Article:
It was bound to happen. Square Inc (NYSE:SQ) had an absolutely torrid run, with the SQ stock price doubling between just late August and its all-time high near $50 reached on November 24. Square stock looked due for a pullback — and that pullback has come.
The SQ stock price has pulled back some 25% in just six sessions. A bearish note from BTIG analyst Mark Palmer last Monday did much of the damage — but SQ stock has continued to fall.
I don’t see the drop as a buying opportunity. I argued a month ago that Square stock looked too expensive at $35, and I haven’t changed my opinion as the stock returns toward that level. SQ had gone parabolic in large part due to questionable optimism toward its Bitcoin offering, with the stock making simply unsustainable gains.
The current price looks similarly unsustainable. I like Square as a company. The growth opportunity in small business is real, as I’ve argued in staying bullish on Shopify Inc (US) (NYSE:SHOP), which targets the same space. But valuation matters, and so does risk. For Square stock, both are too high at the moment.
Whatever you think of bitcoin, it’s close to silly to suggest that cryptocurrency will be a significant driver for Square stock. And yet, SQ jumped 11% simply on the news of the company’s pilot program to accept bitcoin payments.
It’s a move that makes little sense for a number of reasons. Credit Suisse analysts — who are bullish on the stock — estimated a $30 million annual revenue opportunity for Square. Even valuing that revenue at a whopping 20x, that opportunity would be worth about $600 million, or roughly 4% of Square’s current market capitalization.
From a longer-term standpoint, there’s another obvious issue. At least in theory, bitcoin and other cryptocurrencies are supposed to compete with legacy payment offerings — the same offerings driving growth for companies like Square. So when it comes to bitcoin, SQ bulls are trying to have it both ways.
Even with the 25% pullback, valuation concerns persist. An analyst at Baird pointed out that Square, near its peak, was valued well above larger, established peers like First Data Corp (NYSE:FDC) and Vantiv Inc (NYSE:VNTV). In his downgrade, Palmer cited a 28x multiple to 2020 adjusted EBITDA — a figure that still is in the 21-22x range after the recent decline. That’s a hugely above-market multiple to profits that remain three years out, and thus should be discounted by investors.
From a business standpoint, Square looks well-positioned. From a profit standpoint, that’s not quite as true. Square isn’t profitable, which is why analysts and investors are using revenue and EBITDA multiples. Margins in payments are slim, even after the end of the low-margin deal with Starbucks Corporation (NASDAQ:SBUX). Competition will be intense from FirstData’s Clover, let alone somewhat more indirect rivals like Paypal Holdings Inc (NASDAQ:PYPL) and even Apple Inc (NASDAQ:AAPL).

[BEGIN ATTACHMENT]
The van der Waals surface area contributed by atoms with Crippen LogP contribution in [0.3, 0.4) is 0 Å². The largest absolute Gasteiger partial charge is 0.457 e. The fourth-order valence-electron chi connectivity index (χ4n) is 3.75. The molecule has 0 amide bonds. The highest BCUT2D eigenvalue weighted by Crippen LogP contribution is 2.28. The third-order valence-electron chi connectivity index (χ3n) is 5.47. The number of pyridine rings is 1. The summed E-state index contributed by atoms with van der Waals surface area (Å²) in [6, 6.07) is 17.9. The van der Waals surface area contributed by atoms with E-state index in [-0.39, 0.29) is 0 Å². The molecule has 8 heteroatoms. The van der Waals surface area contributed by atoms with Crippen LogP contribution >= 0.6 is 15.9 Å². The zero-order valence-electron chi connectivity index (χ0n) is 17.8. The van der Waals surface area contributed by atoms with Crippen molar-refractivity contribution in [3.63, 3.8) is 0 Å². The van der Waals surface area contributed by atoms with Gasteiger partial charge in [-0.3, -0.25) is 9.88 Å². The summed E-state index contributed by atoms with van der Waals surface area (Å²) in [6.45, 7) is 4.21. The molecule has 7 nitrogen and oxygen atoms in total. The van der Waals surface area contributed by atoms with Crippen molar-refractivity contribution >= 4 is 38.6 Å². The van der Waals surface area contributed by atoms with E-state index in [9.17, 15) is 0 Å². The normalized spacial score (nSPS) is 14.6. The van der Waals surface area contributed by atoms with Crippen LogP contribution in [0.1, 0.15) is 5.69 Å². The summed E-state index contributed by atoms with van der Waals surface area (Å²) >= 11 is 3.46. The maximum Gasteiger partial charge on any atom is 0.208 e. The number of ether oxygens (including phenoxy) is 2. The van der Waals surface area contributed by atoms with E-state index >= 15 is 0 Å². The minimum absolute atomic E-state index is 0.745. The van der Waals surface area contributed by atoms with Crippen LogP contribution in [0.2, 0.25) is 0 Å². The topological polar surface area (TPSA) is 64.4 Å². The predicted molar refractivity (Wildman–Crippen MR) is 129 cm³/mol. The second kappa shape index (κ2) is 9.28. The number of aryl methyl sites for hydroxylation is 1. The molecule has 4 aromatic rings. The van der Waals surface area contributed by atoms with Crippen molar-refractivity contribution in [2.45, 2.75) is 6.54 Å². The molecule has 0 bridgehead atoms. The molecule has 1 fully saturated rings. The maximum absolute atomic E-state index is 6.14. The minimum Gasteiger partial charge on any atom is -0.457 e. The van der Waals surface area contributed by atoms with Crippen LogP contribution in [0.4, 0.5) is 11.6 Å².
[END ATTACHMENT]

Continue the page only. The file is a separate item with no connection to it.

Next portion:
Square is trying to get around the margin problem by creating subscription revenue from Instant Deposit, Caviar, and Square Capital. But that revenue still is less than a quarter of the company’s total adjusted revenue so far this year. As such, Square’s 13% adjusted EBITDA margins are much lower than many other tech plays.
Operating leverage will grow those margins. But even that valuation looks priced in.
Investing isn’t black and white. I don’t see SQ stock as a short, or anything close to a bubble — although the recent run came close. Square is a company with an innovative product, an intriguing opportunity, and real growth potential.
But it’s also competing with giants, and steadily adding to its risk. Square’s plans to become a bank sound great in a strong economy. But a book of loans to small businesses in the next recession could be a very dangerous holding. Getting involved with volatile bitcoin creates its own risk, in terms of both fundamentals and sentiment.
And SQ stock still is trading at about 14x adjusted revenue (which excludes Starbucks revenue and other costs.) It is unlikely to be consistently and materially profitable until the next decade.
Square has value. But that’s not the same as saying the stock is worth any price, or even the current price. Simply put, the market has overbid Square stock. As such, the stock likely has more room to fall.
As of this writing, Vince Martin has no positions in any securities mentioned.